Atmosphere is Vital in Landscape Photography

There was a time, not too long ago, when I was obsessed with the need to prevent highlight clipping when processing my photos. I tried hard not to clip the shadows or highlights when capturing the shot. Then when processing the RAW file, I tried to display a full tonal range, but avoid clipping. The result was what I now consider to be lifeless and dull images.

You see I was missing was a vitally important point. It’s the light in combination with colour that creates atmosphere and drama in the landscape. By avoiding deep shadows or clipped highlights I was losing the drama, and it was damaging my photography.

I’m sure many of you reading this will be nodding and saying to yourselves that’s obvious, so I want to say something in my defence. The cameras I was using only 10 years ago and to some degree, the RAW converts didn’t allow for “graceful” clipping. This was especially true in the highlights where there would be a sharp cut off between clipped and unclipped areas. Often this created ugly transitions between the two which looked horrible in landscape shots.

Fortunately, sensors today and the software we use to process our RAW files are much improved. Now we can capture images with atmosphere and drama, at least if we allow ourselves to. Here are a couple of recent shots from up on Higger Tor in the Peak District.

Higger Tor sunrise. Fuji XT3 with Fuji 10-24 lens at 12mm. Kase 3-stop Reverse ND Grad filter.
Higger Tor sunrise. Fuji XT3 with Fuji 10-24 lens at 12mm. Kase 3-stop Reverse ND Grad filter.

What I like about these images is that they were shot only three minutes apart, but they convey very different feelings. Both are shot with the same camera and lens at the same 12mm focal length. Had I not managed to capture some of the atmosphere of the day I think they would have appeared flat and lifeless.

I hope you like the shots and have a great weekend.

9 thoughts on “Atmosphere is Vital in Landscape Photography

  1. I have done the very same thing taking the drama out of my photographs! Thanks for this very interesting and instructional message. The posted photographs are gorgeous.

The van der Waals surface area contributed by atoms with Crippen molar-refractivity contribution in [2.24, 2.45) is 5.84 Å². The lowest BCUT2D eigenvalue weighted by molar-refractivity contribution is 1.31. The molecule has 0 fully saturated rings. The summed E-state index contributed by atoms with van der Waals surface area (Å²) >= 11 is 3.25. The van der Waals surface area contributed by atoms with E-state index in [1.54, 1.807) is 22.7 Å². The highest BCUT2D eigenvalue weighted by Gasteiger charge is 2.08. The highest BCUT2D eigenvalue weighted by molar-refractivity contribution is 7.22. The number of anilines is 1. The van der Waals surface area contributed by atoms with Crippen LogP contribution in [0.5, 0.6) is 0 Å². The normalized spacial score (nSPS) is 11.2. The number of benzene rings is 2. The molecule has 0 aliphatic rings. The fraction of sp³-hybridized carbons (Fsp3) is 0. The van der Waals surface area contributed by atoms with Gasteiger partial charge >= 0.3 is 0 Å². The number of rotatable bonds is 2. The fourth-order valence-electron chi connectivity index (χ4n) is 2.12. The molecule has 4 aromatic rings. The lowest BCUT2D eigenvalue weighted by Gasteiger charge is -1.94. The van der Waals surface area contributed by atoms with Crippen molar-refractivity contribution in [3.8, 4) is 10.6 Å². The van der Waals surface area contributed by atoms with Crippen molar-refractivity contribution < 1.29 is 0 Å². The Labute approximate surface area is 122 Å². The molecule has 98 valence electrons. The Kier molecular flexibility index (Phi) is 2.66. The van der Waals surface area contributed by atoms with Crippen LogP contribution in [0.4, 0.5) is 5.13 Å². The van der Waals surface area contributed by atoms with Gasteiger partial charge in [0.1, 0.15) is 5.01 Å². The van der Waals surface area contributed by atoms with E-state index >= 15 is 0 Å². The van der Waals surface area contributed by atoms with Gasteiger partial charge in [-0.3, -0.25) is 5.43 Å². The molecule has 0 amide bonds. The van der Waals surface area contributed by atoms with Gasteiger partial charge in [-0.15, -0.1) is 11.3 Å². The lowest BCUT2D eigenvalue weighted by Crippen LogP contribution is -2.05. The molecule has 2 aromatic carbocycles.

2. Hello Robin, I’m so pleased to have re-found your website. I agree there is a huge difference difference between the two images but I’m not sure I understand what you did to make such dramatic differences. Obviously one difference is that the framing is slightly different but that can’t have been the only difference. Please can you elaborate for a simple sole? Jim Crabtree

    1. Hi Jim, Good to hear you have “re-found” my site. The difference between the two images wasn’t trying to illustrate the point made in the post. The brighter image on its own was trying to do that. The difference between them was simply the changing light conditions and the time between the two was only 3 minutes. The point I was trying to make in the article and by showing the second image is that I would have lost much of that brilliance of light if I had tried to prevent all highlight clipping in the image.

      1. Thanks for your clarification, I will have another look at the images as I was looking for something different the first time. Yes I saw your post processing of the pier at Blackpool some time ago and lost the details. Very interesting and thank you for that.

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